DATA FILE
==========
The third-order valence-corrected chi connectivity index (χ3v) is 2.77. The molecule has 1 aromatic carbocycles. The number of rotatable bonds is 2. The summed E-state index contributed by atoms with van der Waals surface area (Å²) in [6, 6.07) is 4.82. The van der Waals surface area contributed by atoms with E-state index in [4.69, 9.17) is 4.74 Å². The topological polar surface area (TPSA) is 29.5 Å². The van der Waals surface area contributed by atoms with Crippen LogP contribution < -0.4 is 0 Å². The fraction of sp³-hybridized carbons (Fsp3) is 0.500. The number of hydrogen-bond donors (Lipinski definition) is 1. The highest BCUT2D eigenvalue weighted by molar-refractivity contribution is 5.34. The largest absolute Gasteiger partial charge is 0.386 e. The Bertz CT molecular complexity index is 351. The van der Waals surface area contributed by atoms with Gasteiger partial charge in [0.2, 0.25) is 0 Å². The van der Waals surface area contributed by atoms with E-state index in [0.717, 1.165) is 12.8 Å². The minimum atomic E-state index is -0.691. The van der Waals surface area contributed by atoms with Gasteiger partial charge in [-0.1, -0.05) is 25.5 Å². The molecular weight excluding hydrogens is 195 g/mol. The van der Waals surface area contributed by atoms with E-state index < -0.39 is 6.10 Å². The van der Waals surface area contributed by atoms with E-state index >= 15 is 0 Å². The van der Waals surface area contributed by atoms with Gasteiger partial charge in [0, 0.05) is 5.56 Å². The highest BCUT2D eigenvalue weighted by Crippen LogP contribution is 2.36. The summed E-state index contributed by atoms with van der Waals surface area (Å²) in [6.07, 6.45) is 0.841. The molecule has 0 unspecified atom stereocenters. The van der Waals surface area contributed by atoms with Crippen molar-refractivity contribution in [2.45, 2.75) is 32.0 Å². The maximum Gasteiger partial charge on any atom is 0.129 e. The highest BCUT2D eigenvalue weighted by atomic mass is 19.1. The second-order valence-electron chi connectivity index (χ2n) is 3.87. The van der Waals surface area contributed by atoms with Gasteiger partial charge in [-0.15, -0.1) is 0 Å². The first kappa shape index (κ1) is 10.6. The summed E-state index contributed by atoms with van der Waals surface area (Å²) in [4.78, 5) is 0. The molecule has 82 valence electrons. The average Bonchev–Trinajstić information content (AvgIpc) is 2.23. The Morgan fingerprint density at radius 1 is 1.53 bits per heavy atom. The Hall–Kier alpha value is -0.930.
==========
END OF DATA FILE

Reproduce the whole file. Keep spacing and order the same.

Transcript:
The third-order valence-corrected chi connectivity index (χ3v) is 2.77. The molecule has 1 aromatic carbocycles. The number of rotatable bonds is 2. The summed E-state index contributed by atoms with van der Waals surface area (Å²) in [6, 6.07) is 4.82. The van der Waals surface area contributed by atoms with E-state index in [4.69, 9.17) is 4.74 Å². The topological polar surface area (TPSA) is 29.5 Å². The van der Waals surface area contributed by atoms with Crippen LogP contribution < -0.4 is 0 Å². The fraction of sp³-hybridized carbons (Fsp3) is 0.500. The number of hydrogen-bond donors (Lipinski definition) is 1. The highest BCUT2D eigenvalue weighted by molar-refractivity contribution is 5.34. The largest absolute Gasteiger partial charge is 0.386 e. The Bertz CT molecular complexity index is 351. The van der Waals surface area contributed by atoms with Gasteiger partial charge in [0.2, 0.25) is 0 Å². The van der Waals surface area contributed by atoms with E-state index in [0.717, 1.165) is 12.8 Å². The minimum atomic E-state index is -0.691. The van der Waals surface area contributed by atoms with Gasteiger partial charge in [-0.1, -0.05) is 25.5 Å². The molecular weight excluding hydrogens is 195 g/mol. The van der Waals surface area contributed by atoms with E-state index < -0.39 is 6.10 Å². The van der Waals surface area contributed by atoms with E-state index >= 15 is 0 Å². The van der Waals surface area contributed by atoms with Gasteiger partial charge in [0, 0.05) is 5.56 Å². The highest BCUT2D eigenvalue weighted by Crippen LogP contribution is 2.36. The summed E-state index contributed by atoms with van der Waals surface area (Å²) in [6.07, 6.45) is 0.841. The molecule has 0 unspecified atom stereocenters. The van der Waals surface area contributed by atoms with Crippen molar-refractivity contribution in [2.45, 2.75) is 32.0 Å². The maximum Gasteiger partial charge on any atom is 0.129 e. The highest BCUT2D eigenvalue weighted by atomic mass is 19.1. The second-order valence-electron chi connectivity index (χ2n) is 3.87. The van der Waals surface area contributed by atoms with Gasteiger partial charge in [-0.15, -0.1) is 0 Å². The first kappa shape index (κ1) is 10.6. The summed E-state index contributed by atoms with van der Waals surface area (Å²) in [4.78, 5) is 0. The molecule has 82 valence electrons. The average Bonchev–Trinajstić information content (AvgIpc) is 2.23. The Morgan fingerprint density at radius 1 is 1.53 bits per heavy atom. The Hall–Kier alpha value is -0.930.